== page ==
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Judge backs release of Iraqi immigrants

A federal judge has ruled that Iraqi immigrants detained by immigration authorities for more than six months, including an Albuquerque man, must be released Feb. 2 unless the government successfully objects with strong evidence showing risk of danger or fleeing.

U.S. District Court Judge Mark Goldsmith’s ruling Wednesday in Detroit affects more than 1,400 Iraqis swept up in immigration raids starting in March 2017. Most, but not all, of the immigrants have some sort of criminal record, ranging from minor infractions to felonies, some of them decades old.

Brenda Sisneros, left, and her husband, Abbas Al-Sokaini, who was arrested in June 2017 by federal immigration police.

Brenda Sisneros, left, and her husband, Abbas Al-Sokaini, who was arrested in June 2017 by federal immigration police. (Courtesy of Sandi Mendoza)

 

The ruling also affects longtime Albuquerque resident Abbas Al-Sokaini, who has been in custody since June. He was convicted of drug possession in 2000 and sentenced to three years’ probation. His wife of 13 years, Brenda Sisneros, and their family live in Albuquerque.

“This case is a win for him unless the government shows that he is either a danger to the community or a flight risk,” said Kathy Love, staff attorney with the ACLU of New Mexico.

While Al-Sokaini and the other immigrants all have had active deportation orders, Iraq has historically not accepted deportees, meaning the immigrants could not be sent back.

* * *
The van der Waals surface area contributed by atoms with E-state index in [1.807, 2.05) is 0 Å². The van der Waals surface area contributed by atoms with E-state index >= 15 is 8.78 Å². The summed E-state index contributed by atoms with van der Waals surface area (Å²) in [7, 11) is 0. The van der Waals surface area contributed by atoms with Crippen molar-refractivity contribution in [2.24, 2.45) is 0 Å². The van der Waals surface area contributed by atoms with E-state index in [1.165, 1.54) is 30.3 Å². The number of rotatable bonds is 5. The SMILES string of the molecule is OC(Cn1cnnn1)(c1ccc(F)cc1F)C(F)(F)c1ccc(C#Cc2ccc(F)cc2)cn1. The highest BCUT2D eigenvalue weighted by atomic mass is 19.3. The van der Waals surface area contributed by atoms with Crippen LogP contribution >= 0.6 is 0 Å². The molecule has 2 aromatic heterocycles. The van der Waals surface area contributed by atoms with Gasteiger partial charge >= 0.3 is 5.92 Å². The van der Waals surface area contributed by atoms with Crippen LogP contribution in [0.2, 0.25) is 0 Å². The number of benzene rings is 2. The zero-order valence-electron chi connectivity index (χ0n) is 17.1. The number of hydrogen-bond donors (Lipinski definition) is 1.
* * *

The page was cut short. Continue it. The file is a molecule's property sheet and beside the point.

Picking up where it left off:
That changed in early 2017 when Iraq agreed to begin accepting deportees in exchange for being taken off the list of countries on President Donald Trump’s travel ban. The change triggered the federal Immigration Customs and Enforcement roundups of immigrants with criminal records, including the Iraqis.

Almost all of the immigrants taken in those raids have been detained in ICE centers since then, prompting a lawsuit by the American Civil Liberties Union, including the New Mexico chapter.

They argued – and the court agreed – that the immigrants can’t be indefinitely detained pending the outcome of the lawsuit or the resolution of their cases.

“Our Nation has a long history of resisting unreasonable governmental restraints. In the present circumstances, allowing bond hearings for those who have been subjected to prolonged detention is in keeping with the core value of liberty our Constitution was designed to protect,” Goldsmith wrote in his opinion.

Plus, he wrote, it isn’t clear that Iraq is indeed willing to take in deportees, despite assurance from top Trump administration officials.

So Goldsmith ordered the release of any of the Iraqi immigrants after six months of detention unless the government files can prove objections in individual cases.

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